Review: 99 and 44/100% Dead

[Originally published in Movietone News 33, July 1974]

The hyperchromatic comic-strip explosion terminating the credits sequence gives way to an American flag flapping over Puget Sound, and the camera half-crawls, half-pans toward the dock to pick up a black limousine sleeking toward us. The cut recalls the zany political surrealism of The Manchurian Candidate—generals snapping to attention to salute a brainwashed assassin, a fat Senator pinked through the milk carton by a silenced bullet—and what immediately follows also suggests the offbeat cinematic imagination that, eight or twelve years ago, enabled John Frankenheimer pictures to crackle. Two black-suited gangsters spill a corpse out of the backseat, his feet cased in concrete, and heave him into the drink; down the body sinks to land kachunk on the bottom among a submarine orchard of similarly weighted cadavers in various stages of corruption; and with them rests and rusts a nostalgia-ridden criminal landscape, a grand Guignol hall of memories: slot machines, chemin-de-fer tables, safes, skeleton-stuffed phonebooths and automobiles. It’s a giddily hilarious moment in spite of, more than because of, the rinkytink Mancini music on the soundtrack. And the grim comedy continues as the dumpers of the latest human detritus are themselves spilled into another part of the water mere moments later—in a less reputable corner of the graveyard.

In fairness, the idea is at least as characteristic of the screenwriter as it is of the director: Robert Dillon previously wrote Prime Cut, another tit-for-tat saga of gang warfare in another fresh locale (Kansas corn country) with such grisly/funny coups de théâtre as a threshing machine consuming, baling, and belching forth a Lincoln Continental, and an unsuccessful recon man getting processed into wieners (the opposition ran a legit meatpacking business). But, in whosever hands, this sort of humor is extremely difficult to sustain without turning pornographic, and 99 44/100% Dead quickly runs afoul, or just plain foul. Dillon writes his heroines into some pretty gross situations (a minor screenwriter-as-auteur note: whores with an orphanage background figure bovinely in both films) and, even in his best movies, director Frankenheimer has manifested an inability to portray even remotely credible relationships between men and women that would be offensive if his incompetence were less pathetically evident. His heroes are sometimes stick-figures (the drivers in Grand Prix), sometimes massively impressive macho prototypes (Lancaster in Seven Days in May), sometimes psychically—or psychosexually—tortured souls (Harvey and Sinatra in Manchurian Candidate, Randolph/Hudson in Seconds, Peck in I Walk the Line), and at least once (Omar Sharif in The Horsemen) something like the distillation of such assertive, idealized masculinity that they verge on the sublime. Richard Harris, here, is just silly, murmuring almost inaudibly in a kind of Ivy League brogue, folding his glasses with bolt-action sound effects before reaching for a gun or a breast, and generally looking as if, since he can’t be anywhere else just now, he’ll pretend the whole shambling mess he’s got into is one very cool scene and he himself is an ice-blue Popsicle.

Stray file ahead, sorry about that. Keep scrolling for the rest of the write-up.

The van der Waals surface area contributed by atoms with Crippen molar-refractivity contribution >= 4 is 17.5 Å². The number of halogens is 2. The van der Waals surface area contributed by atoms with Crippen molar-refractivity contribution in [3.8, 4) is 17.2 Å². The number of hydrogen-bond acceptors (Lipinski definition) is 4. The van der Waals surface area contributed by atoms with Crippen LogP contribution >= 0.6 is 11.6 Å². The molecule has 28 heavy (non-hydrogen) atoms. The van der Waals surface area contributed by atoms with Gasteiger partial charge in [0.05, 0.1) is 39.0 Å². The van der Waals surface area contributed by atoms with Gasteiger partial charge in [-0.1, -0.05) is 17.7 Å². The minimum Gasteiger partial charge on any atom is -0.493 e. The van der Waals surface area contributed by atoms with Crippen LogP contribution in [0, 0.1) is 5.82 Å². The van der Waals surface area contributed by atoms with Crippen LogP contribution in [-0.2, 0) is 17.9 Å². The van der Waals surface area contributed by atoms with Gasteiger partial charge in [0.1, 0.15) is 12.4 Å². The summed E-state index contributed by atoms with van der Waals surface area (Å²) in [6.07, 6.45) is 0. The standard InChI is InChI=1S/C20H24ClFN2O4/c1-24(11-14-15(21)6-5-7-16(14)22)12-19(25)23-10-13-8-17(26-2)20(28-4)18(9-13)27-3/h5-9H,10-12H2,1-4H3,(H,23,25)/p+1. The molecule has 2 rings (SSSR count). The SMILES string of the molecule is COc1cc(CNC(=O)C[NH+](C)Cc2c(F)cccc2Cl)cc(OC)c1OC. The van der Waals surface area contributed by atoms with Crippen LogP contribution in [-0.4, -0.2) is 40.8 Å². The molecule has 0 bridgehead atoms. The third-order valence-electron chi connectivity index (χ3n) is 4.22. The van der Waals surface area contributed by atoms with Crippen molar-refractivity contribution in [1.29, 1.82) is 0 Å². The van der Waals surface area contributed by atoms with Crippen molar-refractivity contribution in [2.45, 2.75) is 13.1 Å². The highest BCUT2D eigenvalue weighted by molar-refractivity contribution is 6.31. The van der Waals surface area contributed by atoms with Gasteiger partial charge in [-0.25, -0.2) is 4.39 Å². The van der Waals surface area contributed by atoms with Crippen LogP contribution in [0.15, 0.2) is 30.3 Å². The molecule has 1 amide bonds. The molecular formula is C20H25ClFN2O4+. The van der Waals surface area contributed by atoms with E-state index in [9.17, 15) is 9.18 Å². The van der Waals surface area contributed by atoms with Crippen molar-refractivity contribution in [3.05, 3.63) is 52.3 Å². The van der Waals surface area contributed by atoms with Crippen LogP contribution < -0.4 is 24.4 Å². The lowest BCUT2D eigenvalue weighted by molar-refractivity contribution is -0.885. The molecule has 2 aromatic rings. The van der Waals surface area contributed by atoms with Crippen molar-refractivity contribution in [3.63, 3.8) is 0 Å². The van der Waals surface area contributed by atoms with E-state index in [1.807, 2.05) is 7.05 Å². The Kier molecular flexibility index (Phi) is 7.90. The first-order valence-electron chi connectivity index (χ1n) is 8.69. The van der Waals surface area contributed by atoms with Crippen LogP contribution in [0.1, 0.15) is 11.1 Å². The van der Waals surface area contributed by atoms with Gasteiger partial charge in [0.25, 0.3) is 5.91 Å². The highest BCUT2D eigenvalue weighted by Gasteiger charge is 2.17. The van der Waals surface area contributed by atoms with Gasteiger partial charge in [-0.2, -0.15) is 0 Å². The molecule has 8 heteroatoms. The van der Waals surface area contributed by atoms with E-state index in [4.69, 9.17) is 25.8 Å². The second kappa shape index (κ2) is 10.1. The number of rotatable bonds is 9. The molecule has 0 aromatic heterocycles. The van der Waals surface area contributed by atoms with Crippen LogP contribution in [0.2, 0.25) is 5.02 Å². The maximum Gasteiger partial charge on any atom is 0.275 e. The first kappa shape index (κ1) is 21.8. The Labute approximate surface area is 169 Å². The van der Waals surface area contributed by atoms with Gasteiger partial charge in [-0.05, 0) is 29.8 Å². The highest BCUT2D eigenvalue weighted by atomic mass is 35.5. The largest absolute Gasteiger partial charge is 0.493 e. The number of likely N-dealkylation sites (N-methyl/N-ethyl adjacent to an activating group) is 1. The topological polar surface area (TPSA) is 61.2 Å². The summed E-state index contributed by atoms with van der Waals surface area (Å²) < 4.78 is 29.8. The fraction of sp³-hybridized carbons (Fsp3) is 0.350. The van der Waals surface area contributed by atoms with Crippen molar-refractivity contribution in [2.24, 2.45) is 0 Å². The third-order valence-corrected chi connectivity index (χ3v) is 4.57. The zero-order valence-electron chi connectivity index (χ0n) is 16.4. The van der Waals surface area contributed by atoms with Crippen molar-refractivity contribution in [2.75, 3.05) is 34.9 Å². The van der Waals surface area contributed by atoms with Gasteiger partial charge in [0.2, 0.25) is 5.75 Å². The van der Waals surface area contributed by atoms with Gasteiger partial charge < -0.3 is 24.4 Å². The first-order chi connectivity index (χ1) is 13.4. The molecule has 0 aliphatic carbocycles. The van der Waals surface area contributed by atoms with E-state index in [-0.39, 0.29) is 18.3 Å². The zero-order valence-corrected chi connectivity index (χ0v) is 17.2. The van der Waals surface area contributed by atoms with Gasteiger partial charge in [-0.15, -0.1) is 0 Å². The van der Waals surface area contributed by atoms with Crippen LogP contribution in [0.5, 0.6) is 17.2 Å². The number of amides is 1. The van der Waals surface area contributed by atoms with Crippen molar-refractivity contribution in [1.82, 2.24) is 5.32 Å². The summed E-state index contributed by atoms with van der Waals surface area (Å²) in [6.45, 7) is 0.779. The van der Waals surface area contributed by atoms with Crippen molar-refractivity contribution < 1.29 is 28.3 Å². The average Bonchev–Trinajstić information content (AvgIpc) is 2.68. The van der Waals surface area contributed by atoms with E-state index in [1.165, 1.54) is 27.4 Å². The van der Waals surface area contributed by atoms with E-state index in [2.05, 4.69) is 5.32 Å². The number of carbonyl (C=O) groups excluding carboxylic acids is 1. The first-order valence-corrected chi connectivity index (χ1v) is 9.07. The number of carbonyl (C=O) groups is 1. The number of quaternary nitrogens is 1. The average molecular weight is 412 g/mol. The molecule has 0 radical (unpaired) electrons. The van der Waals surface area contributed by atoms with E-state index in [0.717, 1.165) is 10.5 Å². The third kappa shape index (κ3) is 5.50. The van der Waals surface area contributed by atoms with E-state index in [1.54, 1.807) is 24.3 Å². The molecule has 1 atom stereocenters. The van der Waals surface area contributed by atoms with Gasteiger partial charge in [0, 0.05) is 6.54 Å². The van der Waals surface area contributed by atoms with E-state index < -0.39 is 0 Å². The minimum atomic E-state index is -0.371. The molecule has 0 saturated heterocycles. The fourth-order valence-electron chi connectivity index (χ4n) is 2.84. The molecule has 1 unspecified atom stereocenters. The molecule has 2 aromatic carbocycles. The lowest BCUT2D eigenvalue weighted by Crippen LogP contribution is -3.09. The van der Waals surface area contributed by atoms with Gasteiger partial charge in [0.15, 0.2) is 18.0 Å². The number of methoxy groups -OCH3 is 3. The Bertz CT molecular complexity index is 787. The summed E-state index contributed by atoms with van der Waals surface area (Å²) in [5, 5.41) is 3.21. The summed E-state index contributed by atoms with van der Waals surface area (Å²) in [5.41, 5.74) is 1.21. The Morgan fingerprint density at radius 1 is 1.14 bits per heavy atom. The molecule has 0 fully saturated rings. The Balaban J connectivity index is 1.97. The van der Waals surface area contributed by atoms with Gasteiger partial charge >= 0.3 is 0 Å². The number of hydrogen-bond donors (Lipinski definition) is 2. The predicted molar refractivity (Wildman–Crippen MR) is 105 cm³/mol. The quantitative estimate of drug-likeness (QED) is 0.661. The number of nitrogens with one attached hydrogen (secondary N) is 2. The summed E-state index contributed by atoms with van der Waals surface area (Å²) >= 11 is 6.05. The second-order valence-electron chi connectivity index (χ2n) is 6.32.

Seattle is never named as the city the gangs are fighting for control of, and indeed the opening chase is cut in such a manner that the Alaska Skyway seems to run off a Tacoma pier. That’s OK, but elsewhere the editing is choppy (putatively surrealistic, perhaps, but in the last analysis just choppy), and there’s really no accounting for why so-and-so turns up at such-and-such place when they do. Harris does some of his murmuring in unaccounted-for voiceover that purports to take us on a browsy tour of the underside of American life, down to and including those legendary baby alligators flushed down the commode to thrive fully grown in the sewer system; but in fact its true function is to lend some coherence to a formless narrative.

RTJ

99 44/100% DEAD
Direction: John Frankenheimer. Screenplay: Robert Dillon. Cinematography: Ralph Woolsey. Editing: Harold F. Kress. Music: Henry Mancini. Production: Joe Wizan.
The Players: Richard Harris, David Hall, Edmond O’Brien, Ann Turkel, Chuck Connors, Kathrine Baumann, Janice Heiden, Bradford Dillman.

Copyright © 1974 Richard T. Jameson